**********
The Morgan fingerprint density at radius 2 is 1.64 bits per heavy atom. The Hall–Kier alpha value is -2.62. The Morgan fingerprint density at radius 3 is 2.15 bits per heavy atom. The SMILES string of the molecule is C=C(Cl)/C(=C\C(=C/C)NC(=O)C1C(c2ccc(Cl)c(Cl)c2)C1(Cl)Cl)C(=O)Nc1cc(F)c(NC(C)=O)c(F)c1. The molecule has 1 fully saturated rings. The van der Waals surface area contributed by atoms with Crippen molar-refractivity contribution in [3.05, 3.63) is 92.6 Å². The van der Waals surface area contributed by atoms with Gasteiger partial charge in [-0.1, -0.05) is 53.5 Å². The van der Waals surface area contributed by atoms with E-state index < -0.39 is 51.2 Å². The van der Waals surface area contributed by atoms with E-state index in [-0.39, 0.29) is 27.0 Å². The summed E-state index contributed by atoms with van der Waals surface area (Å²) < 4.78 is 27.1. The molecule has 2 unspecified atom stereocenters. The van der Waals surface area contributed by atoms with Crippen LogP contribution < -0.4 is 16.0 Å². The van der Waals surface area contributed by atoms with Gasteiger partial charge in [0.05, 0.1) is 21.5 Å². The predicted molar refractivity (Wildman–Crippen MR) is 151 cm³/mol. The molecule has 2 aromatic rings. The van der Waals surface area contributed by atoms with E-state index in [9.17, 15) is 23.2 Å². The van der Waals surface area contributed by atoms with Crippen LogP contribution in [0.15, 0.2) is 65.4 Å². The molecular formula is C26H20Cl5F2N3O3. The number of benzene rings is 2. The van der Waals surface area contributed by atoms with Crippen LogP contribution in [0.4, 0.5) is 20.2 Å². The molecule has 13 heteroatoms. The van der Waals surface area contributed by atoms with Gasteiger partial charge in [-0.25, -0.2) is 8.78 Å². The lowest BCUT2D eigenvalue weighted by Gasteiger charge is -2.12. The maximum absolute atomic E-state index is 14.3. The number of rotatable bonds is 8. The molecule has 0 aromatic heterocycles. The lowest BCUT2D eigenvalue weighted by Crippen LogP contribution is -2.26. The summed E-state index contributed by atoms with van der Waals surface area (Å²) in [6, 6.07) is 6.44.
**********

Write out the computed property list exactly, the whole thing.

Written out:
The Morgan fingerprint density at radius 2 is 1.64 bits per heavy atom. The Hall–Kier alpha value is -2.62. The Morgan fingerprint density at radius 3 is 2.15 bits per heavy atom. The SMILES string of the molecule is C=C(Cl)/C(=C\C(=C/C)NC(=O)C1C(c2ccc(Cl)c(Cl)c2)C1(Cl)Cl)C(=O)Nc1cc(F)c(NC(C)=O)c(F)c1. The molecule has 1 fully saturated rings. The van der Waals surface area contributed by atoms with Crippen molar-refractivity contribution in [3.05, 3.63) is 92.6 Å². The van der Waals surface area contributed by atoms with Gasteiger partial charge in [-0.1, -0.05) is 53.5 Å². The van der Waals surface area contributed by atoms with E-state index < -0.39 is 51.2 Å². The van der Waals surface area contributed by atoms with E-state index in [-0.39, 0.29) is 27.0 Å². The summed E-state index contributed by atoms with van der Waals surface area (Å²) < 4.78 is 27.1. The molecule has 2 unspecified atom stereocenters. The van der Waals surface area contributed by atoms with Crippen LogP contribution < -0.4 is 16.0 Å². The van der Waals surface area contributed by atoms with Gasteiger partial charge in [0.05, 0.1) is 21.5 Å². The predicted molar refractivity (Wildman–Crippen MR) is 151 cm³/mol. The molecule has 2 aromatic rings. The van der Waals surface area contributed by atoms with E-state index in [9.17, 15) is 23.2 Å². The van der Waals surface area contributed by atoms with Crippen LogP contribution in [0.15, 0.2) is 65.4 Å². The molecular formula is C26H20Cl5F2N3O3. The number of benzene rings is 2. The van der Waals surface area contributed by atoms with Crippen LogP contribution in [0.4, 0.5) is 20.2 Å². The molecule has 13 heteroatoms. The van der Waals surface area contributed by atoms with Gasteiger partial charge in [-0.25, -0.2) is 8.78 Å². The lowest BCUT2D eigenvalue weighted by Gasteiger charge is -2.12. The maximum absolute atomic E-state index is 14.3. The number of rotatable bonds is 8. The molecule has 0 aromatic heterocycles. The lowest BCUT2D eigenvalue weighted by Crippen LogP contribution is -2.26. The summed E-state index contributed by atoms with van der Waals surface area (Å²) in [6, 6.07) is 6.44.